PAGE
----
My Personal Summary
This textbook offers an introduction to physical geography, which is the study of the interactions between the Earth’s climate system, landscapes, oceans, plants, animals and people.
Part 1: Atmosphere, Oceans, Weather and Climate
- The layer of gases surrounding the Earth rises about 500 kilometers above the surface. The troposphere is the lower level of the atmosphere that extends about 6 kilometers above the surface and is responsible for the weather we experience.
- The release of energy from the Sun is the main driver for water, air and wind motions and most life on Earth.
- The Earth absorbs a small percentage of radiation from the sun in the form of short-wave radiation and reflects it back towards the atmosphere in the form of long-form radiation.
- About 78% of Earth’s atmosphere is nitrogen, 21% is oxygen, and only 1% is a mix of methane, nitrous oxide, carbon dioxide and other gases. However, these are the gases that absorb the thermal energy emitted by the Earth and radiate this energy back towards Earth, providing a heating effect.
- The same thing happens in a greenhouse, in which glass allows short-wave radiation to pass through it but then traps the long-wave radiation reflected by plants, creating warmer air inside the greenhouse. This is where the term greenhouse effect comes from. This effect is actually a good thing because it keeps the temperature of Earth warm enough where humans and other organisms can thrive.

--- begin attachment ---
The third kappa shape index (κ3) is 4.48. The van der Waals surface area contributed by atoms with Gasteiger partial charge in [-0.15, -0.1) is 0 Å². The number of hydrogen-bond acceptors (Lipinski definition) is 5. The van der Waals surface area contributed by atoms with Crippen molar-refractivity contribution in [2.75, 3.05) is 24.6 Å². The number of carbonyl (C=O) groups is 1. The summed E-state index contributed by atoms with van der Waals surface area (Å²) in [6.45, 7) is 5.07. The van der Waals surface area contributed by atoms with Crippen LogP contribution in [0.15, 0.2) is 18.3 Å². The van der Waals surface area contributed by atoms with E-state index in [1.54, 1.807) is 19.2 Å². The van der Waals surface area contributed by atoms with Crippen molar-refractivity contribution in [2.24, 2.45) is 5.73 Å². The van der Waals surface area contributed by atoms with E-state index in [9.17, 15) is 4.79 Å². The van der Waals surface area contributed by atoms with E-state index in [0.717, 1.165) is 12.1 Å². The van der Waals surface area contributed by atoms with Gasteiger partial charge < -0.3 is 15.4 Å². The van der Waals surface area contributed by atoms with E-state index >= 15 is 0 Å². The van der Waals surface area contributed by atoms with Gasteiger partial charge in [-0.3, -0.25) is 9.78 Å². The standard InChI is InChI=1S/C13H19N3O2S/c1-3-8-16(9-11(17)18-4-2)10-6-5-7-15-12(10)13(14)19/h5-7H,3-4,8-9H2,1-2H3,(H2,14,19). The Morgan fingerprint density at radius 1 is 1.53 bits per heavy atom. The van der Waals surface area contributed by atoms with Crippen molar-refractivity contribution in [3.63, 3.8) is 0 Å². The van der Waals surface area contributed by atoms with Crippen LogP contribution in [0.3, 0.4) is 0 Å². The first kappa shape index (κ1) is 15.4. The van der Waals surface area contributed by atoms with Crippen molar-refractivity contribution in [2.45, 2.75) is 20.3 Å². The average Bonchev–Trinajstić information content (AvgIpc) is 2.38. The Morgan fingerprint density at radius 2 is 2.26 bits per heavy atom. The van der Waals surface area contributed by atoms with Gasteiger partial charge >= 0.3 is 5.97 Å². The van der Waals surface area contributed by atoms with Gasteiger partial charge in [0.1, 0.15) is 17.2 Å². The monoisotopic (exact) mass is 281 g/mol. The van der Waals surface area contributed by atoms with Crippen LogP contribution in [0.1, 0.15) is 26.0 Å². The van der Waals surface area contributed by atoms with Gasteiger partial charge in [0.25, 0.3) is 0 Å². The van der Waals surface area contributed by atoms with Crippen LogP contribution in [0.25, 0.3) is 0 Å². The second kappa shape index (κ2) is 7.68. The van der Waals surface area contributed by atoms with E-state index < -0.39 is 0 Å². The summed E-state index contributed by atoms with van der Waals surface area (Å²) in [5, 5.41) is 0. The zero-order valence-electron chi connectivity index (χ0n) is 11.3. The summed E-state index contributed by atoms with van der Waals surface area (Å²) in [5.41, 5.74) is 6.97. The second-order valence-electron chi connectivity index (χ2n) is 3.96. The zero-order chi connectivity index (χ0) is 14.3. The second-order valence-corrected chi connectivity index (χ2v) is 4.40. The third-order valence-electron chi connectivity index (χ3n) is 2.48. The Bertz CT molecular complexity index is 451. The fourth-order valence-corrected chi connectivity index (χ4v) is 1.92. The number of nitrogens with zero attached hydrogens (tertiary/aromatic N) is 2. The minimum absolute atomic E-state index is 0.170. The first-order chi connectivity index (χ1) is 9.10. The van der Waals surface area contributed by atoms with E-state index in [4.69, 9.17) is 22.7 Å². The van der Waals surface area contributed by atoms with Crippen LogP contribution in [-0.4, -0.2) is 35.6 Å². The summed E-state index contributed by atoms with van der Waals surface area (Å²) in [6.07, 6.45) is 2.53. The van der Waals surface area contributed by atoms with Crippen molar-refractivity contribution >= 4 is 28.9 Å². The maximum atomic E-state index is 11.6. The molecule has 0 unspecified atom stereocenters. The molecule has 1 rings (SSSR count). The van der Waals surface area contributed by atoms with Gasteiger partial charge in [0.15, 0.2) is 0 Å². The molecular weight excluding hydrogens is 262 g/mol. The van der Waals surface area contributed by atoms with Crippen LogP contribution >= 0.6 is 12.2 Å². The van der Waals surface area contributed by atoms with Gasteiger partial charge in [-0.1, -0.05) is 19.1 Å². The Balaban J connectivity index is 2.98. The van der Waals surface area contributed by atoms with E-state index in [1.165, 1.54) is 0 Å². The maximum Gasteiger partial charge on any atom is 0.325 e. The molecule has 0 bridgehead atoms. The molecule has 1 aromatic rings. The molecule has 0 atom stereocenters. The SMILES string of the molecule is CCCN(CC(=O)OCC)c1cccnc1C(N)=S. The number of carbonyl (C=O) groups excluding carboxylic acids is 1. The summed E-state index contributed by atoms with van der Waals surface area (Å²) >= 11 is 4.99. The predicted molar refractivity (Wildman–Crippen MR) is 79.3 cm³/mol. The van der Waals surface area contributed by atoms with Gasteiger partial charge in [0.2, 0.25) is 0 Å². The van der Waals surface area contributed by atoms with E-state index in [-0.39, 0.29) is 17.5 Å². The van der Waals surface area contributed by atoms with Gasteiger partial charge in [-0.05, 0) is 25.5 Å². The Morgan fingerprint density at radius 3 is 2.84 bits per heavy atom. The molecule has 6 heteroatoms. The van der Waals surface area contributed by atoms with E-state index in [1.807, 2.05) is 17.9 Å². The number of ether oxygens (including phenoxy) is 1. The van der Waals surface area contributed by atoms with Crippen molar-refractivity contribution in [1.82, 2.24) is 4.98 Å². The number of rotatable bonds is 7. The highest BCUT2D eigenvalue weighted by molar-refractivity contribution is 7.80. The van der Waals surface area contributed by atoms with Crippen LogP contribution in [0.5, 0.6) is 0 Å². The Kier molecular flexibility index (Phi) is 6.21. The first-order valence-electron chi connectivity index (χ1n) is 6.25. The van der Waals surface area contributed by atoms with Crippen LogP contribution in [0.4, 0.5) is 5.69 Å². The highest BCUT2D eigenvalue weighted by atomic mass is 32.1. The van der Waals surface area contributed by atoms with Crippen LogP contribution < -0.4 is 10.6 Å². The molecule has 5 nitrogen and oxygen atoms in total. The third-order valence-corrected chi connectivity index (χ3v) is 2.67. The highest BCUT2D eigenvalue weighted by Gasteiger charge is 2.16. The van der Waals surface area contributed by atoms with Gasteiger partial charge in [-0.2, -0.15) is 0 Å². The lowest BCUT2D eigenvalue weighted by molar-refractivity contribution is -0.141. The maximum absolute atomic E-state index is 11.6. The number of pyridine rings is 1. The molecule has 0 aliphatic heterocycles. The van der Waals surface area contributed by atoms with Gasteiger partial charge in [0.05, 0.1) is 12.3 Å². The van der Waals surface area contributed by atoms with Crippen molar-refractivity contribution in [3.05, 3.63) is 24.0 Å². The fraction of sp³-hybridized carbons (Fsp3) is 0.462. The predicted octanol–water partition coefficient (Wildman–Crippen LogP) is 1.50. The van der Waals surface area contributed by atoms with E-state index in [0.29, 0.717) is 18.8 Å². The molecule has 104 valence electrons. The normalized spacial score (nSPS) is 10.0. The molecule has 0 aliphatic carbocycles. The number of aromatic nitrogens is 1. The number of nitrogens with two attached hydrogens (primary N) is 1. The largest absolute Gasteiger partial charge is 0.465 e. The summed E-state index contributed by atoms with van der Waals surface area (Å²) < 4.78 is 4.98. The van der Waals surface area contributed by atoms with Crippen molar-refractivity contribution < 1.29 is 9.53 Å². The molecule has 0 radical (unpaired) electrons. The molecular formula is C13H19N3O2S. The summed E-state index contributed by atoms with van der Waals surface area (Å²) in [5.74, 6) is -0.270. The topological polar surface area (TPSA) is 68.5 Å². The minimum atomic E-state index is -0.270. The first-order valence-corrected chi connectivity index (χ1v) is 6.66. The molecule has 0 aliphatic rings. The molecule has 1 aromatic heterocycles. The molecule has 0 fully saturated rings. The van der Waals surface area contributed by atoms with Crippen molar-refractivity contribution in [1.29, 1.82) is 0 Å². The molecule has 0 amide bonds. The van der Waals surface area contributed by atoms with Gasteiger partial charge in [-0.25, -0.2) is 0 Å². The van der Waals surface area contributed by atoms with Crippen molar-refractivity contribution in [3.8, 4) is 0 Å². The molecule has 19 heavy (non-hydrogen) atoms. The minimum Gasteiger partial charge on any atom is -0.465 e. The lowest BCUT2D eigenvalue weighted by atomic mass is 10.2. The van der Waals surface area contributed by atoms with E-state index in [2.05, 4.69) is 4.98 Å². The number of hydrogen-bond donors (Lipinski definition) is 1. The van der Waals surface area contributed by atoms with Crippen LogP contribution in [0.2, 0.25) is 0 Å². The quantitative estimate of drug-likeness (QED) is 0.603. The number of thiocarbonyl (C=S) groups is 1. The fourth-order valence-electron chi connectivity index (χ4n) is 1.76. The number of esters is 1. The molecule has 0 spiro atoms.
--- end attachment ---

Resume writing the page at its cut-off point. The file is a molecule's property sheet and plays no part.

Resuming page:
- There are two main processes that drive global wind circulation. (1) The uneven distribution of the Sun’s radiation over the Earth’s surface. Since the Earth is a sphere, solar radiation is spread over a larger area near the poles compared to the equatorial regions where it is more concentrated. Since heat is always transferred from hot materials to cooler materials, the warm air from the equator will naturally try to rise and move towards the poles. (2) The second driver of global wind circulation is the Earth’s rotation. Winds move right in the northern hemisphere and left in the southern hemisphere, known as the Coriolis effect.
- The Earth is tilted at a 23 degree angle, which causes the four seasons. When the Earth’s axis points towards the sun, it it summer for that hemisphere. And when it points away from the sun, it is winter for that hemisphere.
- Trade winds are winds that blow from east to west around the equator at lower levels of the troposphere. These are winds that sailors used to take advantage of when sailing from a western location (like Europe) to an eastern location (like North or South America).
- There tends to be a greater amount of the Sun’s energy received in the form of ultraviolet energy in mountainous areas.
- At around 30° north and south there are major zones of descending air which are clear and dry and this is where most of the world’s large deserts are found.
Part 2: Climate Change and Carbon